Tuesday, January 26, 2010

NV Gruet Brut and Blanc de Noir

Don't wait for a special occasion.

Rating: Easy drinking bubblies you'd be hard-pressed not to like.  A real surprise from a virtually unheard of region.  $14-ish.




The rest of the story:  Now, for something a little differentNever had a wine from New Mexico?

Yeah, we haven't either.

Before we get into the particulars of this, it's time to fess up.  This is one topic we don't know enough about.  Frankly, we're not qualified to judge the nuance that makes this storied and romantic beverage so special - and often expensive. 

But what we observed, we liked.  And we brought in some sparkling academic muscle - Julie Robbins, for whom we have to thank for these samples, and Molly Schaedler, who helped us deconstruct the characteristics in these wines.

This introduction to New Mexico wines came in the form of two wines from Gruet; a Brut (Gruet's flagship) and a Blanc de Noir. 

With its tasting room in Albuquerque, New Mexico, Gruet is a winery specializing in sparkling wines (though they do sell a small amount of still wine).  The winery is owned and operated by the Gruet family, which also operates the Champagne house Paul Laurent in Bethon, France.

According to Regina Wilson, Tasting Room Manager, their 122,000 case production is sourced from grapes grown 150 miles south of Albuquerque n the high desert outside to Engle, NM.  The elevation of 4300 ft makes for hot days, cold nights.  And - get this - New Mexico is the oldest wine-producing region in the country with vineyards dating back to 1652.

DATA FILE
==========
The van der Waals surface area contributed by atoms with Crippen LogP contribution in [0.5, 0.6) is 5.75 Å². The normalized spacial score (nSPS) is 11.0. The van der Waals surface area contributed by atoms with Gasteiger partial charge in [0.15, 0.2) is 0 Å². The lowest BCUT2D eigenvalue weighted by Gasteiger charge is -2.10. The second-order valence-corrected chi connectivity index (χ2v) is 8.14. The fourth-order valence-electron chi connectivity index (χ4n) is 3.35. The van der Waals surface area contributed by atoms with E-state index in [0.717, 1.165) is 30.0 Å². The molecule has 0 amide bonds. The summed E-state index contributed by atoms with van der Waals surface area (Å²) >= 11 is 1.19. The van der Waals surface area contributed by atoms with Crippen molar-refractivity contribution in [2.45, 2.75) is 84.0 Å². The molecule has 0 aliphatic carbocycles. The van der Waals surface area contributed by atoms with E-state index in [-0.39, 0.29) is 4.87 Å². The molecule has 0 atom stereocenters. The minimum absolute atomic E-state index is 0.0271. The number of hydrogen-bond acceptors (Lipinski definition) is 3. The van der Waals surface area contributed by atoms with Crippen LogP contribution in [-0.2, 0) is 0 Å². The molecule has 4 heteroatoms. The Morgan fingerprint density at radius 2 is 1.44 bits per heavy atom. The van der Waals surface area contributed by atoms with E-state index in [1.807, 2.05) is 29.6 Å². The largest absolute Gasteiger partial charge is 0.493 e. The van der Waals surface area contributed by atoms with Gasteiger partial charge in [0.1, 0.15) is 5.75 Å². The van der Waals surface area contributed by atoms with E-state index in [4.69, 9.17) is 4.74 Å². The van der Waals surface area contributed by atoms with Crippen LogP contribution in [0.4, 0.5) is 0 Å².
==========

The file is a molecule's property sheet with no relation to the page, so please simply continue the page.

No shit?

So, to the wines themselves...They are both categorically enjoyable.  The Brut has a steely color in the glass and a slightly acidic, but pleasing nose.  It's got good body and flavor, with a crisp mouthfeel.  While some bubblies can be heavy on the palate, this one has a balanced weight.  One of our tasters compared it to White Star - at a third of the price.  A crowd pleaser.

The Blanc de Noir is a bit classier, lighter, brighter, and drier than the Brut.  But otherwise an attractive sibling.  Again, really enjoyable.  These wines make drinking Champagne with a meal understandable.

Sparkling wine is interesting.  It's such a different animal from still wine.  Most of us tend to think of it as a beverage to accompany occasional celebrations.  But real Champagne drinkers know otherwise - and there's some evidence to suggest that they know better.

Distributed in 49 states, ask for it at your local retailer.  Chances are they can get it if they don't already stock some.